An angiogram is a procedure that uses an X-ray image to show us what the inside of an artery or vein looks like. Contrast material (dye) is injected into the artery or vein through a catheter to outline the inside of the vessel. An x-ray is taken at the time of injection showing the picture on a screen.
It is a gold standard method of determining if a vessel has any narrowing/ blockage or ballooning in the walls of the artery or vein.
How is an angiogram performed?
- The procedure is conducted in a “Cath Lab” ( a specialised theatre where procedures are carried out)
- You will be awake during the procedure but may be lightly sedated.
- The procedure will be done through either your wrist or groin depending on where the specialist chooses.
- You will receive local anaesthetic before the artery or vein in your wrist or groin is accessed .
- A needle is put into your vein or artery and a wire, then a sheath is placed and a catheter is passed into and up the artery or vein that is needed to be x-rayed.
- As the contrast material flows through the veins being examined, several x-rays are taken. These are shown on a ‘live’ screen that the specialist reviews at once.
Why do I need an Angiogram?
An angiogram provides your specialist with very precise information about the function of your heart and the extent of any narrowings in the coronary arteries (if you are having a cardiac angiogram) and any narrowings or aneurysms (ballooning) of your peripheral arteries (any vessel other than those in the heart.)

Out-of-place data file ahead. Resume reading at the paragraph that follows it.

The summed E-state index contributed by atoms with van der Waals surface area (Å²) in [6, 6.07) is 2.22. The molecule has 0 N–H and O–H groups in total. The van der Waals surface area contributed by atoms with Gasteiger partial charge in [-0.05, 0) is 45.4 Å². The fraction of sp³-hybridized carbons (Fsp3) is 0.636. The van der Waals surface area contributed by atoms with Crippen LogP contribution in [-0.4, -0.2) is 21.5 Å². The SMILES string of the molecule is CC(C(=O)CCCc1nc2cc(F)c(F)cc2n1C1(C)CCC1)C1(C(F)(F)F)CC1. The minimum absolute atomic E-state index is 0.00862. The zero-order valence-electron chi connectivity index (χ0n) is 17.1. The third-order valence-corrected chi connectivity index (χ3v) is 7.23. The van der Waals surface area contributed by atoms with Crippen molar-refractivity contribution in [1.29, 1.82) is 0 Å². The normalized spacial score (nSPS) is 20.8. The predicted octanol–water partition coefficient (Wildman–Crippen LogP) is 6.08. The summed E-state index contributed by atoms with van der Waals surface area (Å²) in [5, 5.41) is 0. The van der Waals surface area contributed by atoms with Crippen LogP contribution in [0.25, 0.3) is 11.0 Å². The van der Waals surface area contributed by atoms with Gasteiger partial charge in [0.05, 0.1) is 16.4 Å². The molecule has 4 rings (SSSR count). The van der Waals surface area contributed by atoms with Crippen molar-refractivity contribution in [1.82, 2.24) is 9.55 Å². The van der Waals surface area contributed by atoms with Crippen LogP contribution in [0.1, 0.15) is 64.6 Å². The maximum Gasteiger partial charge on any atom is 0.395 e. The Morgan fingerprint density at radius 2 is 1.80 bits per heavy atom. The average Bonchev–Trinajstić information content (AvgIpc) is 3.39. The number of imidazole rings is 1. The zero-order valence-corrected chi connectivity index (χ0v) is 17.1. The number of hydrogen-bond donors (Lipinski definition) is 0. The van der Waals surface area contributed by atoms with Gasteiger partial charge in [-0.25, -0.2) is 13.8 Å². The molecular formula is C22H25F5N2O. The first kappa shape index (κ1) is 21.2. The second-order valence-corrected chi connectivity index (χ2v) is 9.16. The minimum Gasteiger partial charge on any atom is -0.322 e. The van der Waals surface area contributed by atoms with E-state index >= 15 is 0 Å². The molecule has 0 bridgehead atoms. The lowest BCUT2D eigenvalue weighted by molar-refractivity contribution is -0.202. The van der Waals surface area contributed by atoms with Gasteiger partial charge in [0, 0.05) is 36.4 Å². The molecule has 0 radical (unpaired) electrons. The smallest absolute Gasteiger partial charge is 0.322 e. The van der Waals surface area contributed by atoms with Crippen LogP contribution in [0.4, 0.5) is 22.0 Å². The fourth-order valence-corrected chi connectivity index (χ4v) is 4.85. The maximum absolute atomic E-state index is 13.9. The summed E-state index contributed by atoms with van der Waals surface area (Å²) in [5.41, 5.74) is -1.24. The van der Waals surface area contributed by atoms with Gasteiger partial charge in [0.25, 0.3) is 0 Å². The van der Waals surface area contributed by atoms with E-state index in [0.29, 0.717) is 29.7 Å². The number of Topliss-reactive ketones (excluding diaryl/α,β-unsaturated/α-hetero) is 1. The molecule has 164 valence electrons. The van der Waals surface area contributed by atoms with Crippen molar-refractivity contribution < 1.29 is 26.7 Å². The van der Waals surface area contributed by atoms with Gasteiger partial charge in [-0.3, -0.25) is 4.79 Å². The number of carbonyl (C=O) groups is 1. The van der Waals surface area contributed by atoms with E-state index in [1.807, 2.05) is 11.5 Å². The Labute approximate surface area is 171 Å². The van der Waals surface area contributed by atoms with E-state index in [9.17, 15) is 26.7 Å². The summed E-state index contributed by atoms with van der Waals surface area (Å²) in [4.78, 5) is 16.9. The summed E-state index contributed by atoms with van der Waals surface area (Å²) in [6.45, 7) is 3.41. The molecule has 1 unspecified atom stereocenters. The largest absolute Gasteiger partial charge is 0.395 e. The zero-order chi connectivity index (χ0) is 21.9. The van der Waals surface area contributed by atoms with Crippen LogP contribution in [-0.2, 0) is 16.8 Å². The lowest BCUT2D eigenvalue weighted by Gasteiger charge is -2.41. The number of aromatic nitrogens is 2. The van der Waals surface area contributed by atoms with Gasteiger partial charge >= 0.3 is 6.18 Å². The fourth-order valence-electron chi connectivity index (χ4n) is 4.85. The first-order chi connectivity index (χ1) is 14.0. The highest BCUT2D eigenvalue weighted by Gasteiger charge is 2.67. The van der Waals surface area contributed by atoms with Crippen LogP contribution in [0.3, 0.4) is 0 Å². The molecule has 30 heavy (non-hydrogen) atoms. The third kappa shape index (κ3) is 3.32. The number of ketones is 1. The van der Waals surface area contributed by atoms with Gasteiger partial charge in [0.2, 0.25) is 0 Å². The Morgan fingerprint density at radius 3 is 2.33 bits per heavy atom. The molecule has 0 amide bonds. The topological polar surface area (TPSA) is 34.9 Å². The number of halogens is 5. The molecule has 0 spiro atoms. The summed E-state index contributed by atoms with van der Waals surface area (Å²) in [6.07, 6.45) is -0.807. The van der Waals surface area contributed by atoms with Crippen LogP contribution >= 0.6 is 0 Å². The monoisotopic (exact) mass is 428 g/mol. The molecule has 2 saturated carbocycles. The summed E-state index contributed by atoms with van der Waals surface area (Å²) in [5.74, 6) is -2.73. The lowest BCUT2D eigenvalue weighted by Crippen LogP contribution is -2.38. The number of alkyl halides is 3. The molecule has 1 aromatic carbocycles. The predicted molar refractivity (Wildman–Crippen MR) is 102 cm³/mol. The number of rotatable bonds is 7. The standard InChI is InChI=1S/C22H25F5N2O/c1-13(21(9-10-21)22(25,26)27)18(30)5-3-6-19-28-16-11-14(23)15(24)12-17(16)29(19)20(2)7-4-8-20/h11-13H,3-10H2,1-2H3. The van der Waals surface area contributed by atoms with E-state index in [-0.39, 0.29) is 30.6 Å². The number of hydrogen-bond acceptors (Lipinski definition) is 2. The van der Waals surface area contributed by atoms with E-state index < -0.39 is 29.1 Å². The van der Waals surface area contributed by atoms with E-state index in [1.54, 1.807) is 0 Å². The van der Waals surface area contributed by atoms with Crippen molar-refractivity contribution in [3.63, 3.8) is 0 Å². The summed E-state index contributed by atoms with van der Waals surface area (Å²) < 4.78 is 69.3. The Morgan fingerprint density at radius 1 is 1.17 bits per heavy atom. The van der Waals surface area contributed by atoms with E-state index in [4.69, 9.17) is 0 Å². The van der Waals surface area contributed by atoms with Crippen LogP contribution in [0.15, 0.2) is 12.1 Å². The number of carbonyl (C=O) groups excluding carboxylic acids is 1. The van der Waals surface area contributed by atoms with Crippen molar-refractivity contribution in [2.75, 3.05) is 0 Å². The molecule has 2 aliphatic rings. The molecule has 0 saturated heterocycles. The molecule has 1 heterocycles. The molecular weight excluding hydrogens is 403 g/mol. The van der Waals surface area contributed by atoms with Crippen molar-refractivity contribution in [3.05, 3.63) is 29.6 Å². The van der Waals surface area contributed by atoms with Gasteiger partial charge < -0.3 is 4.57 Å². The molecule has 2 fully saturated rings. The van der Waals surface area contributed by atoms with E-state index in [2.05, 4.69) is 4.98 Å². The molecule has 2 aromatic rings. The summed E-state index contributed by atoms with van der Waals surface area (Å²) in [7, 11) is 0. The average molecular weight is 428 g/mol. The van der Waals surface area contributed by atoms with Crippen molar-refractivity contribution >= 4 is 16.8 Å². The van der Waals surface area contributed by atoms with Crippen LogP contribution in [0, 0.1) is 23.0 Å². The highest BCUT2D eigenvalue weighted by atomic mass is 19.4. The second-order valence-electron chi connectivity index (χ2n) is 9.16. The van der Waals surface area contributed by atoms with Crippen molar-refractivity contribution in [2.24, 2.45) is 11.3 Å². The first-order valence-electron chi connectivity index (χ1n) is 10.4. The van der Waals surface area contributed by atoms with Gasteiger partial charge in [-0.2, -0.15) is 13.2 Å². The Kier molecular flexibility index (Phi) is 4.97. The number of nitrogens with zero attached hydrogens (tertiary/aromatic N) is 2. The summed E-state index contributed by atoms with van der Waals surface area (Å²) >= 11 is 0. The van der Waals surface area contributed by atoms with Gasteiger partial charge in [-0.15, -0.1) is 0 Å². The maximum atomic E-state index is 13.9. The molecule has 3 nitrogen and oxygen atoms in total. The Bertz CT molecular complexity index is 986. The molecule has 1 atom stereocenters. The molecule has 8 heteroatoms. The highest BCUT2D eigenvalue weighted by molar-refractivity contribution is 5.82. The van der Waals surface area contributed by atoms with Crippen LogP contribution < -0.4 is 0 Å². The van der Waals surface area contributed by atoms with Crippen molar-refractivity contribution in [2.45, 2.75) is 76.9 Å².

The procedure allows your Specialist to make the best decision about which form of treatment is the most appropriate for you.
Your Specialist will discuss the findings of the test with you and your family (if present) shortly after the completion of your procedure.
How should I prepare for the procedure?
- Please have your blood tests done at least a day prior to the procedure.
- Eating and drinking: You will be advised on your information sheet when to stop eating and drinking.
- Allergies or previous reactions to contrast (x-ray dye): Please inform the booking clerk if you have any allergies and especially if you have an allergy to contrast. If necessary you will be sent a prescription for drugs to suppress the reaction.
- Diabetes: Please tell the booking clerk when you are contacted that you are a diabetic. Your blood sugar levels will be monitored while you are with us. If necessary a nurse will discuss a plan for your diabetic management.
- Warfarin or Pradaxa (dabigatran): If you are taking a “blood thinner” other than asprin (please do not stop your asprin) please tell the booking clerk. It is likely that you will need to stop this medication temporarily for a few days before angiography.
- Other usual medications: Continue these unless advised otherwise by your cardiologist. In particular, please continue taking your aspirin. Please bring with you any medication that you are taking. This is important.
- It is important to tell us if you have Obstructive Sleep Apnoea.
- If you use a C-Pap machine: please bring it with you. We will use it if giving you sedation and if staying over night you will need to have it with you.
- Skin preparation: You do not need to do any skin preparation yourself other than normal hygiene. We will shave your groin and wrist if necessary.
- Safety: You need to either stay in our facility overnight or to have a responsible adult stay with you overnight in other accommodation. We advise that you do not drive for 24 hours. If your angiogram proceeds to angioplasty you May not drive for 48 hours. This is an LTSA legal requirement